I always worry about seeing new comedies in the cinema, there’s always a bit of a hit or miss risk which you worry about, especially after forking out for an expensive ticket. At least with an action film you can be wowed by some effects even if it is Transformers 3, but comedies are laid pretty bare in the cinema, laugh or go home disappointed. I’m pleased to say that Trainwreck did not disappoint, it was clever comedy that was wasn’t silly or outrageous. The everyday life aspect made it very real, and the acting seemed to be an important aspect for once, as the characters were kind of believable, a rare feat in comedies nowadays.
Writer and lead actress Amy Schumer plays Amy, a promiscuous journalist scared of settling down with one man. After her parents divorce she lives to her Dad’s (Colin Quinn) motto: “monogamy isn’t realistic”. She smokes, she drinks, she sleeps around, goes to work and moans about her sister’s (Brie Larson) married life. Amy is stumped after meeting Dr Aaron Connors (Bill Hader), an actual nice guy who likes her for who she is. It is beyond her comprehension to find a good guy, who is actually pretty clever, to like her, especially after previous exploit Steve, played fantastically by John Cena. The comedy mainly comes from Amy’s quips and thoughts, in a Bridget Jones fashion. Amy is very funny and strives to be more than the ditsy and dumb heroines we normally get out of a romantic comedy. Schumer must have a lot of sporting friends, as the cast is littered with American sports stars due to Aaron being a sports doctor to the stars. Expect appearances from LeBron James, Amar’e Stoudemire and Chris Evert, to name a few, who all adopted roles that did fit well into the plot and didn’t stick out too much as some Brit sports stars may have done.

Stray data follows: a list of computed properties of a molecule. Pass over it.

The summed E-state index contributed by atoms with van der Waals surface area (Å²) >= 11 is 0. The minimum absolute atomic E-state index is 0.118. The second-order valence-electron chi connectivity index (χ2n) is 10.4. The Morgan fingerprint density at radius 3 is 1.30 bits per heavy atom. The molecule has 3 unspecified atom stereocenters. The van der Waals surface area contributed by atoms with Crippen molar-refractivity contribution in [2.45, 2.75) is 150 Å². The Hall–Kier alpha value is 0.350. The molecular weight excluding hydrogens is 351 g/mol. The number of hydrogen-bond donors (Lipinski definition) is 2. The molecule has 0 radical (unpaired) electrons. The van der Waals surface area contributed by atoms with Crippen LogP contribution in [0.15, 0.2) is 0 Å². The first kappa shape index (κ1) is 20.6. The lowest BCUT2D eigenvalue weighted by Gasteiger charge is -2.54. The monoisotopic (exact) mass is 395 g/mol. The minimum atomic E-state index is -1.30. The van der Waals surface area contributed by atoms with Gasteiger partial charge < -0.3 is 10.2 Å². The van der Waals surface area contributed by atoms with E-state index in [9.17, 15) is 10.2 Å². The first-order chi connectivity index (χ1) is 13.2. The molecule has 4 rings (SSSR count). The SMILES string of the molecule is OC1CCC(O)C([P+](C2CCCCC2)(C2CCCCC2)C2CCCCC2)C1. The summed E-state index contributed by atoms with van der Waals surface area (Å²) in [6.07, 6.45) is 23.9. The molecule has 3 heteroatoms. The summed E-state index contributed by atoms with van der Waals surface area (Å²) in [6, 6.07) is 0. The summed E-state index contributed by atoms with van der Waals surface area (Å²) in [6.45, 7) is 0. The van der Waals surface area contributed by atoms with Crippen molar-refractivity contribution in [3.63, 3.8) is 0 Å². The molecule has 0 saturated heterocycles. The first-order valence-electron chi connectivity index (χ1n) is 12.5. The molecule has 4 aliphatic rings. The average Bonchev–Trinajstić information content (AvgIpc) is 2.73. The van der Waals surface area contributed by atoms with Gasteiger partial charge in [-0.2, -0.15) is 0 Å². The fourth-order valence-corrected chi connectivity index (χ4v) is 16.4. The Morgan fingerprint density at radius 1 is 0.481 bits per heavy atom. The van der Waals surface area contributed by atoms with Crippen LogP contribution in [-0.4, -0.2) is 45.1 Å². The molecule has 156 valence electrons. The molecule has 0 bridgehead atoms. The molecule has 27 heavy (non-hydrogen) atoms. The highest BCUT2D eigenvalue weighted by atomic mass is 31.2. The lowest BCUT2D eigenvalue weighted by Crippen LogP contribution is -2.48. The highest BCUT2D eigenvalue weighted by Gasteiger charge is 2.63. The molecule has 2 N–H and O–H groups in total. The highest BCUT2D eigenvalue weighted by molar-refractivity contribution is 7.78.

The rate of laughs was pretty consistent and each joke or mishap felt kind of fresh which always good in a film. The majority of ensemble was pretty funny to so we weren’t relying on one character to be funny. The one exception to the rule had to be Tilda Swinton, she obviously tried something different. The persona and the accent was a rare addition for her, and it really didn’t work for me. Her lines were the only jokes to fall flat on their faces, only raising a few odd ‘ha’s from the cinema. A shame to have a flaw it was a pretty comical and well-written piece.
Overall, a highly enjoyable film. A great level of comedy, not for the kids I might add, but plenty of good one-liners and observations to laugh at. Schumer’s ability as a comedienne and as a writer should be praised for this, her first of many films to come I’m sure.
Quite a high rating for a comedy: